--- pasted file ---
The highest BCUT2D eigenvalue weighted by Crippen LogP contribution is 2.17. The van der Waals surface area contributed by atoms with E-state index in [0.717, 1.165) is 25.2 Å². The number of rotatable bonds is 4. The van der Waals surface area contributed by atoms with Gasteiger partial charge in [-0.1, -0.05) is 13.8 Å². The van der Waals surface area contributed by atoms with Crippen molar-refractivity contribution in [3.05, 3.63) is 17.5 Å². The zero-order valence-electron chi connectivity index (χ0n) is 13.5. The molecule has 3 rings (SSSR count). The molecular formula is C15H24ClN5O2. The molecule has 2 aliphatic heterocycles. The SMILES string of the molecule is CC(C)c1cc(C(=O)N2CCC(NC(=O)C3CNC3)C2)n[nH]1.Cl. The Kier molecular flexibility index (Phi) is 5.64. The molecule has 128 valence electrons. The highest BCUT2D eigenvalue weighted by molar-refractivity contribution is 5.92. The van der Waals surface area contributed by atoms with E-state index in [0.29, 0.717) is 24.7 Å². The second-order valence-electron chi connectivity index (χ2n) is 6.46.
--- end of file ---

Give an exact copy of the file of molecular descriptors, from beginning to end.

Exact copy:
The highest BCUT2D eigenvalue weighted by Crippen LogP contribution is 2.17. The van der Waals surface area contributed by atoms with E-state index in [0.717, 1.165) is 25.2 Å². The number of rotatable bonds is 4. The van der Waals surface area contributed by atoms with Gasteiger partial charge in [-0.1, -0.05) is 13.8 Å². The van der Waals surface area contributed by atoms with Crippen molar-refractivity contribution in [3.05, 3.63) is 17.5 Å². The zero-order valence-electron chi connectivity index (χ0n) is 13.5. The molecule has 3 rings (SSSR count). The molecular formula is C15H24ClN5O2. The molecule has 2 aliphatic heterocycles. The SMILES string of the molecule is CC(C)c1cc(C(=O)N2CCC(NC(=O)C3CNC3)C2)n[nH]1.Cl. The Kier molecular flexibility index (Phi) is 5.64. The molecule has 128 valence electrons. The highest BCUT2D eigenvalue weighted by molar-refractivity contribution is 5.92. The van der Waals surface area contributed by atoms with E-state index in [0.29, 0.717) is 24.7 Å². The second-order valence-electron chi connectivity index (χ2n) is 6.46.